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A Dance With Algorithms

Published on June 30, 2016 by Makeda Easter

For its upcoming feature film, Paramount Pictures cast Brad Pitt in the lead role. After months of filming — in exotic locales, green screens, and Los Angeles — the production team realized that they are missing a few action scenes with Pitt. But because the megastar is busy filming other projects, producers are worried they will blow their budget reshooting the scenes.

While hypothetical, this is a challenge many filmmakers face. But technology is primed to fill in the gaps. Philippe Pasquier, a professor in artificial intelligence and a researcher at Simon Fraser University, is merging art and science to create systems that can understand and produce human-quality movement. Meaning that there's no need to get Pitt back in the studio.

"Today, the main use of computers is for creative tasks — tasks where there's no optimal solutions like choreography for dance, animations, composition, drawing, and graphic design" Pasquier said. "With this project, we're building systems that can analyze and learn how humans move and generate new movement."

"On a single computer, running our algorithms would take years, on medium-sized resources months, but using XSEDE, we can train some of most complex models within 24 hours."
Philippe Pasquier, professor and researcher, Simon Fraser University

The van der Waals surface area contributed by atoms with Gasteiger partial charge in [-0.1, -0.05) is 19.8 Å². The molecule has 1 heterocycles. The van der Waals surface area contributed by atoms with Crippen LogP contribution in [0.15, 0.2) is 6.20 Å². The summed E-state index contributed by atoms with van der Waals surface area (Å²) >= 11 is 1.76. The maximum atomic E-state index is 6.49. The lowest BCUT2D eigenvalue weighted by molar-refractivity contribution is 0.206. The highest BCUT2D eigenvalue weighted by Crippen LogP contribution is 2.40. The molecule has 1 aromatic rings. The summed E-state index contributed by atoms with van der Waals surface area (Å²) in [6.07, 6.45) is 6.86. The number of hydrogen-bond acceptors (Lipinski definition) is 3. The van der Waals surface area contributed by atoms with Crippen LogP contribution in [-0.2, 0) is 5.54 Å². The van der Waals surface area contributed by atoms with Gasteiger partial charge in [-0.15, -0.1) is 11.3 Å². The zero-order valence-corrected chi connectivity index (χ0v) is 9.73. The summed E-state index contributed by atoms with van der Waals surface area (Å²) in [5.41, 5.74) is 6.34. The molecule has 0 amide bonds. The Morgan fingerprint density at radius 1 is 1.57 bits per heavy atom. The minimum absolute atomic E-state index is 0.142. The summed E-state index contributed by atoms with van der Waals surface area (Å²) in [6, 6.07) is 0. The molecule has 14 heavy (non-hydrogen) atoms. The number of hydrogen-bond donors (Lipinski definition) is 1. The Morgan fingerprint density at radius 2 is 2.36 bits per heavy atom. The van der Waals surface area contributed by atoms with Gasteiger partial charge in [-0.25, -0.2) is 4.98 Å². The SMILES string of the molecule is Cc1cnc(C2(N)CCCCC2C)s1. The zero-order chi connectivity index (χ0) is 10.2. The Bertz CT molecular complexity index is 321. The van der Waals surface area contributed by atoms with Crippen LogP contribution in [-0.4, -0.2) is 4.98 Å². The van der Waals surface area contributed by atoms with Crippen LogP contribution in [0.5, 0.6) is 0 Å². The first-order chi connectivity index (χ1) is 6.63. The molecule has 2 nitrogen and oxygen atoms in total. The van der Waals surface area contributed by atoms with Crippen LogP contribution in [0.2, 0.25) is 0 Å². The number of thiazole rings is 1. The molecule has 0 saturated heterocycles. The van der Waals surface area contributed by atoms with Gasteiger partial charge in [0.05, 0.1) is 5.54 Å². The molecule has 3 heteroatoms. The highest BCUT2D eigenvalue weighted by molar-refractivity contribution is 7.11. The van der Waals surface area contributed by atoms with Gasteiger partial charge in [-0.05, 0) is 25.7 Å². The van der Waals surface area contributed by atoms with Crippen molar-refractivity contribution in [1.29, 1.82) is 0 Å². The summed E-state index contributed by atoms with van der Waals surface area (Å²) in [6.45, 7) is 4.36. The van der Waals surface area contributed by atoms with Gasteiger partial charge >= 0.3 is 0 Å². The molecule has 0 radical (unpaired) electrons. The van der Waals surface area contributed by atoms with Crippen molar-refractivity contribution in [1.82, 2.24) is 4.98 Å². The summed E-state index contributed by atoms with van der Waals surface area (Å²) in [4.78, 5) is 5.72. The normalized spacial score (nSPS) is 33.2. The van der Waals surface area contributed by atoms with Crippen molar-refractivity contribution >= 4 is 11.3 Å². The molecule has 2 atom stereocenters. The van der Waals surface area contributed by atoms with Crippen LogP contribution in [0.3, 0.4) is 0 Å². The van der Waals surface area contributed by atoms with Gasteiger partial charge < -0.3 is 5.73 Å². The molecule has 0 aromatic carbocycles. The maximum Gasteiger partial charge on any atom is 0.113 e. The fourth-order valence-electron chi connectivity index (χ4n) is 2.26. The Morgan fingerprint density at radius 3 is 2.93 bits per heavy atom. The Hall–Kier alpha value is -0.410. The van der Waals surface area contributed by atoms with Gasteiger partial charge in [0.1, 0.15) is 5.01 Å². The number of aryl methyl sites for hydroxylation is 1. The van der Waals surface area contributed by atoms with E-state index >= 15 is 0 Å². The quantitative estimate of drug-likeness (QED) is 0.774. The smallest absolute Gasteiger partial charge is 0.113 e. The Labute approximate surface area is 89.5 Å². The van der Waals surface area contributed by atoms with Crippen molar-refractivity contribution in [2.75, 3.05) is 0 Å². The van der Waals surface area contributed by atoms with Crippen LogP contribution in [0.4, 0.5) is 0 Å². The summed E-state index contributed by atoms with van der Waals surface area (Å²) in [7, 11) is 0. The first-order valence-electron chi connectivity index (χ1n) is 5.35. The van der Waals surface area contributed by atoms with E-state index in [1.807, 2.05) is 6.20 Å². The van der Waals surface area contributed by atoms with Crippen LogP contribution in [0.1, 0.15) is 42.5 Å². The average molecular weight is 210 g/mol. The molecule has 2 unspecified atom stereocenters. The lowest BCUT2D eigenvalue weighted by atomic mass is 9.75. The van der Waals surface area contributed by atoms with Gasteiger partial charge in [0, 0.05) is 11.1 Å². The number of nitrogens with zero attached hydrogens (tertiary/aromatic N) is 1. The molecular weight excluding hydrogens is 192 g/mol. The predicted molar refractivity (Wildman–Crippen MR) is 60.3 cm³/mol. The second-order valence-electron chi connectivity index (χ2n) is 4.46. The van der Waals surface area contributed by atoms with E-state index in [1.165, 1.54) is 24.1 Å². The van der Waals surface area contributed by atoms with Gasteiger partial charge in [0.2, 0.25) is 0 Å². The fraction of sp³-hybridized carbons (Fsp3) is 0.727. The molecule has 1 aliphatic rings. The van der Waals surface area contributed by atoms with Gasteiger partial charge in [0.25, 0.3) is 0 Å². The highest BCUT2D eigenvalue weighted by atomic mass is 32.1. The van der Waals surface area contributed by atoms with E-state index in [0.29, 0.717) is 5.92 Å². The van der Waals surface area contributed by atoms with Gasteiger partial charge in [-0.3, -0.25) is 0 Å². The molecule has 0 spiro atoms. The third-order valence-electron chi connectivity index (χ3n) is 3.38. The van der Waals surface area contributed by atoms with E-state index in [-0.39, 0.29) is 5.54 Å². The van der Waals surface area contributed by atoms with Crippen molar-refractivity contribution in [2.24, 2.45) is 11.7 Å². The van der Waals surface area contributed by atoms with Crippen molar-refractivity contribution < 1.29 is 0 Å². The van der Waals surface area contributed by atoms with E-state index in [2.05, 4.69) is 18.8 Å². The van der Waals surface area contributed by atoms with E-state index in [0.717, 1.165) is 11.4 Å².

Pasquier's project, Movement Style Machine, uses deep learning techniques and relies on the collaboration of graduate students with artists to create new algorithms. The principal investigator of the project is Guy Garnett at the University of Illinois at Urbana-Champaign. Garnett heads up The Illinois eDream Institute which is dedicated to exploring and expressing human creativity through emergent digital technologies.

Pasquier, one of his collaborators, is supported by funding from the Social Sciences and Humanities Research Council (SSHRC) and movingstories, a collaborative research partnership to develop digital tools for movement.

After recording movement from actors and dancers in a motion capture studio, Pasquier feeds this information into an algorithm, which then builds a model based on how a person moves. From there, Pasquier can ask the algorithm for movement that has not been recorded.

Movement is one of the most complex types of information to interpret. With hundreds of joints and limbs interacting simultaneously and a person's imagination, there are countless ways in which the body can move. The first prototype of Movement Style Machine is WalkNet that is currently trained for locomotion (walking), but there is no limit to any particular movement in principle.